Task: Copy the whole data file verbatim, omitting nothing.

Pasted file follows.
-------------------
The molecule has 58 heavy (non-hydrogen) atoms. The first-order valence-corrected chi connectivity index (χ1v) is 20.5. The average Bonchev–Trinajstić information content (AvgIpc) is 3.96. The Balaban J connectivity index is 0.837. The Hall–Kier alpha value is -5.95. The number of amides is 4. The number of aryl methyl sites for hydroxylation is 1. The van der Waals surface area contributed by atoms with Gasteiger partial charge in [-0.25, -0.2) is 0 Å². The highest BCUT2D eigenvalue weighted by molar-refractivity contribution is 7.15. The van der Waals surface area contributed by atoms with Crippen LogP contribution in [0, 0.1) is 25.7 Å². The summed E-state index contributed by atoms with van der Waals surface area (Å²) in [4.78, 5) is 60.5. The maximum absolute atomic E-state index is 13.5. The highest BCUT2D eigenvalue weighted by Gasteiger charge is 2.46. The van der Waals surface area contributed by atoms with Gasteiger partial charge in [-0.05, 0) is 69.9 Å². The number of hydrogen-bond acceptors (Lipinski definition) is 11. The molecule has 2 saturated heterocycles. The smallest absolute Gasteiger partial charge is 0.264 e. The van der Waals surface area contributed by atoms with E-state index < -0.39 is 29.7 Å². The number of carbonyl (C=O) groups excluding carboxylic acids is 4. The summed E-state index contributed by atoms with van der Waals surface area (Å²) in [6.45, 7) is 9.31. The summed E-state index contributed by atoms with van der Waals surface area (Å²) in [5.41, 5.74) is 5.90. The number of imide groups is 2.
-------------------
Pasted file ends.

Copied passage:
The molecule has 58 heavy (non-hydrogen) atoms. The first-order valence-corrected chi connectivity index (χ1v) is 20.5. The average Bonchev–Trinajstić information content (AvgIpc) is 3.96. The Balaban J connectivity index is 0.837. The Hall–Kier alpha value is -5.95. The number of amides is 4. The number of aryl methyl sites for hydroxylation is 1. The van der Waals surface area contributed by atoms with Gasteiger partial charge in [-0.25, -0.2) is 0 Å². The highest BCUT2D eigenvalue weighted by molar-refractivity contribution is 7.15. The van der Waals surface area contributed by atoms with Crippen LogP contribution in [0, 0.1) is 25.7 Å². The summed E-state index contributed by atoms with van der Waals surface area (Å²) in [4.78, 5) is 60.5. The maximum absolute atomic E-state index is 13.5. The highest BCUT2D eigenvalue weighted by Gasteiger charge is 2.46. The van der Waals surface area contributed by atoms with Gasteiger partial charge in [-0.05, 0) is 69.9 Å². The number of hydrogen-bond acceptors (Lipinski definition) is 11. The molecule has 2 saturated heterocycles. The smallest absolute Gasteiger partial charge is 0.264 e. The van der Waals surface area contributed by atoms with E-state index < -0.39 is 29.7 Å². The number of carbonyl (C=O) groups excluding carboxylic acids is 4. The summed E-state index contributed by atoms with van der Waals surface area (Å²) in [6.45, 7) is 9.31. The summed E-state index contributed by atoms with van der Waals surface area (Å²) in [5.41, 5.74) is 5.90. The number of imide groups is 2.